Re: Is cryptography where security took the wrong branch?

2003-09-10 Thread Anne Lynn Wheeler
At 03:39 AM 9/10/2003 -0700, [EMAIL PROTECTED] wrote: There are some other problems w/ using the DNS. No revolkation process. DNS caching third-party trust (DNS admins != delegation holder) Since DNS is a online positive list you change

Re: Is cryptography where security took the wrong branch?

2003-09-10 Thread bmanning
At 03:39 AM 9/10/2003 -0700, [EMAIL PROTECTED] wrote: There are some other problems w/ using the DNS. No revolkation process. DNS caching third-party trust (DNS admins != delegation holder) Given high value /or low trust ...

Re: Is cryptography where security took the wrong branch?

2003-09-09 Thread Anne Lynn Wheeler
At 04:25 PM 9/8/2003 -0700, Joseph Ashwood wrote: Actually they do target very different aspects. SET, 3D-Secure, and any other similar have a different target then SSL. To understand this it is important to realize that instead of the usual view of two-party transactions, credit card transactions

Re: Is cryptography where security took the wrong branch?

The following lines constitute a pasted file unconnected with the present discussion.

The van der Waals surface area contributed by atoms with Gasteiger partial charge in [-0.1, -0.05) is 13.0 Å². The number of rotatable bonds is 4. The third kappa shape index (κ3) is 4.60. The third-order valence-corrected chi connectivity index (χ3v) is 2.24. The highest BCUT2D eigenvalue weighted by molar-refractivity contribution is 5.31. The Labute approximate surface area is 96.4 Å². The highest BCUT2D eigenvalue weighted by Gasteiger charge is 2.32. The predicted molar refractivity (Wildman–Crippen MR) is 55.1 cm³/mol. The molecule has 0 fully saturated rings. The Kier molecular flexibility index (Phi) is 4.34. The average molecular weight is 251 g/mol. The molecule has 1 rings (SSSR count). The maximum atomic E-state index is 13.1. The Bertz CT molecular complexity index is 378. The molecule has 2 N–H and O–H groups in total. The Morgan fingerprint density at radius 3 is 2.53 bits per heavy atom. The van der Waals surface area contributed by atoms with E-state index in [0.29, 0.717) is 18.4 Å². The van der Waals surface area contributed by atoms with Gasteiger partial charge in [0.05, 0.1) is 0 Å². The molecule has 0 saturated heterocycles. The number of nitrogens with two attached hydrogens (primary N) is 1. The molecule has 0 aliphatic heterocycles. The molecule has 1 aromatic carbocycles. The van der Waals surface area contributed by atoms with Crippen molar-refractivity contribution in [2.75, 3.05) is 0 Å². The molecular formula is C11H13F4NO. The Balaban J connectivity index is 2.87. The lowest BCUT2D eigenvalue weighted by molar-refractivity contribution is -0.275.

2003-09-09 Thread Anne Lynn Wheeler
At 05:19 PM 9/7/2003 -0600, Anne Lynn Wheeler wrote: Out of all this, there is somewhat a request from the CA/PKI industry that a public key be registered as part of domain name registration (no certificate, just a public key registration). Then SSL domain name certificate requests coming into

Re: Is cryptography where security took the wrong branch?

2003-09-09 Thread Anne Lynn Wheeler
At 05:07 PM 9/9/2003 -0700, Joseph Ashwood wrote: Now that the waters have been muddied (by several of us). My point was that 3D-Secure (and SET and whatever else comes along) covers a different position in the system than SSL does (or can). As such they do have a purpose, even though they may be

Re: Is cryptography where security took the wrong branch?

2003-09-08 Thread Ben Laurie
Eric Rescorla wrote: Ben Laurie [EMAIL PROTECTED] writes: Eric Rescorla wrote: Incidentally, when designing SHTTP we envisioned that credit transactions would be done with signatures. I would say that the Netscape guys were right in believing that confidentiality for the CC number was good